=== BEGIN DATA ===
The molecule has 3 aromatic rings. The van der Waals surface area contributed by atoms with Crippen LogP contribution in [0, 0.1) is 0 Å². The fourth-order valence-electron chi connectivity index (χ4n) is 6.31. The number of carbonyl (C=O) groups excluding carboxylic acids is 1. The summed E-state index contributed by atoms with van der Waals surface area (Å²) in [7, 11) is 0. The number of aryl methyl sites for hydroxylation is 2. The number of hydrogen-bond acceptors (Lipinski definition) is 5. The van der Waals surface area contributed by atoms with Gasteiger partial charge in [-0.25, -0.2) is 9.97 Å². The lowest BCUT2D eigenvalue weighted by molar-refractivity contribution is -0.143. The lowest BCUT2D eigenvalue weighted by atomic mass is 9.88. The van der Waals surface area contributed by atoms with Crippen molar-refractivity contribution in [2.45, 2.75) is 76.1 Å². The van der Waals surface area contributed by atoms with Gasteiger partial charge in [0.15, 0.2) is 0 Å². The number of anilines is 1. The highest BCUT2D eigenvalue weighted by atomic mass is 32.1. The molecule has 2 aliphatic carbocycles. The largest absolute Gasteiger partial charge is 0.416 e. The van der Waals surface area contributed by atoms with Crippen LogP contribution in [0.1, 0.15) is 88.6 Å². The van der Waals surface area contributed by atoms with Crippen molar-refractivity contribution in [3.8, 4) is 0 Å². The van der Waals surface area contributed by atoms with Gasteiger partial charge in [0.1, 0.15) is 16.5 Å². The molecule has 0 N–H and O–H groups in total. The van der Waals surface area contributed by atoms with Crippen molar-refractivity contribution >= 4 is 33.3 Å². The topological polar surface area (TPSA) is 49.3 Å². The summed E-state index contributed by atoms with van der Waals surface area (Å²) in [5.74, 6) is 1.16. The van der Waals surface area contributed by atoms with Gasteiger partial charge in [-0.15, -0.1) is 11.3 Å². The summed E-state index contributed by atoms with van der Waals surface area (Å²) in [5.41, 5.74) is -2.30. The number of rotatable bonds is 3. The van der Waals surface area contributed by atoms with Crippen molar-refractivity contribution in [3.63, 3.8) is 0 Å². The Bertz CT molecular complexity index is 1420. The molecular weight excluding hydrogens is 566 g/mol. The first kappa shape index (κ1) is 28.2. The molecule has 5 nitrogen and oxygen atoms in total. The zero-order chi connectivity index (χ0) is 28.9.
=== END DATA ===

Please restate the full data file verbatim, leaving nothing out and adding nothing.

The molecule has 3 aromatic rings. The van der Waals surface area contributed by atoms with Crippen LogP contribution in [0, 0.1) is 0 Å². The fourth-order valence-electron chi connectivity index (χ4n) is 6.31. The number of carbonyl (C=O) groups excluding carboxylic acids is 1. The summed E-state index contributed by atoms with van der Waals surface area (Å²) in [7, 11) is 0. The number of aryl methyl sites for hydroxylation is 2. The number of hydrogen-bond acceptors (Lipinski definition) is 5. The van der Waals surface area contributed by atoms with Gasteiger partial charge in [-0.25, -0.2) is 9.97 Å². The lowest BCUT2D eigenvalue weighted by molar-refractivity contribution is -0.143. The lowest BCUT2D eigenvalue weighted by atomic mass is 9.88. The van der Waals surface area contributed by atoms with Crippen molar-refractivity contribution in [2.45, 2.75) is 76.1 Å². The van der Waals surface area contributed by atoms with Gasteiger partial charge in [0.15, 0.2) is 0 Å². The number of anilines is 1. The highest BCUT2D eigenvalue weighted by atomic mass is 32.1. The molecule has 2 aliphatic carbocycles. The largest absolute Gasteiger partial charge is 0.416 e. The van der Waals surface area contributed by atoms with Crippen LogP contribution in [0.1, 0.15) is 88.6 Å². The van der Waals surface area contributed by atoms with Crippen molar-refractivity contribution in [3.8, 4) is 0 Å². The van der Waals surface area contributed by atoms with Gasteiger partial charge in [0.1, 0.15) is 16.5 Å². The molecule has 0 N–H and O–H groups in total. The van der Waals surface area contributed by atoms with Crippen molar-refractivity contribution >= 4 is 33.3 Å². The topological polar surface area (TPSA) is 49.3 Å². The summed E-state index contributed by atoms with van der Waals surface area (Å²) in [5.74, 6) is 1.16. The van der Waals surface area contributed by atoms with Gasteiger partial charge in [-0.15, -0.1) is 11.3 Å². The summed E-state index contributed by atoms with van der Waals surface area (Å²) in [5.41, 5.74) is -2.30. The number of rotatable bonds is 3. The van der Waals surface area contributed by atoms with Crippen molar-refractivity contribution in [3.63, 3.8) is 0 Å². The Bertz CT molecular complexity index is 1420. The molecular weight excluding hydrogens is 566 g/mol. The first kappa shape index (κ1) is 28.2. The molecule has 5 nitrogen and oxygen atoms in total. The zero-order chi connectivity index (χ0) is 28.9.